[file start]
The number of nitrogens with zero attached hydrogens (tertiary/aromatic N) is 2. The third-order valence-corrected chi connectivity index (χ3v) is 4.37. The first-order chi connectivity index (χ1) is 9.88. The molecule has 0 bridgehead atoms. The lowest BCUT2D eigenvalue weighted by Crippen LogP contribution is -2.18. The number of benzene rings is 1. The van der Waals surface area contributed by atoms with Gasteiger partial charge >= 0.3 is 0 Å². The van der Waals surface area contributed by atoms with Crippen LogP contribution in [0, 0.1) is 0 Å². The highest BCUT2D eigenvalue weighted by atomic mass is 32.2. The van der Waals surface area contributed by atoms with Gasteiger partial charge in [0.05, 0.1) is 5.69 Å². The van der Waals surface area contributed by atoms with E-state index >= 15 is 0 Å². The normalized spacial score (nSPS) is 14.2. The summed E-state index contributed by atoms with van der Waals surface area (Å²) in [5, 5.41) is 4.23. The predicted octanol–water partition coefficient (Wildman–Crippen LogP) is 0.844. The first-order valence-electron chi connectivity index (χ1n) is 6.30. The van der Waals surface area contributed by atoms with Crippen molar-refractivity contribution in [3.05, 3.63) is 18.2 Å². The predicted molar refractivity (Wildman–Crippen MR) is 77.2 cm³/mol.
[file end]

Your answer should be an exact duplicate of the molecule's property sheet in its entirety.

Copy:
The number of nitrogens with zero attached hydrogens (tertiary/aromatic N) is 2. The third-order valence-corrected chi connectivity index (χ3v) is 4.37. The first-order chi connectivity index (χ1) is 9.88. The molecule has 0 bridgehead atoms. The lowest BCUT2D eigenvalue weighted by Crippen LogP contribution is -2.18. The number of benzene rings is 1. The van der Waals surface area contributed by atoms with Gasteiger partial charge >= 0.3 is 0 Å². The van der Waals surface area contributed by atoms with Crippen LogP contribution in [0, 0.1) is 0 Å². The highest BCUT2D eigenvalue weighted by atomic mass is 32.2. The van der Waals surface area contributed by atoms with Gasteiger partial charge in [0.05, 0.1) is 5.69 Å². The van der Waals surface area contributed by atoms with E-state index >= 15 is 0 Å². The normalized spacial score (nSPS) is 14.2. The summed E-state index contributed by atoms with van der Waals surface area (Å²) in [5, 5.41) is 4.23. The predicted octanol–water partition coefficient (Wildman–Crippen LogP) is 0.844. The first-order valence-electron chi connectivity index (χ1n) is 6.30. The van der Waals surface area contributed by atoms with Crippen molar-refractivity contribution in [3.05, 3.63) is 18.2 Å². The predicted molar refractivity (Wildman–Crippen MR) is 77.2 cm³/mol.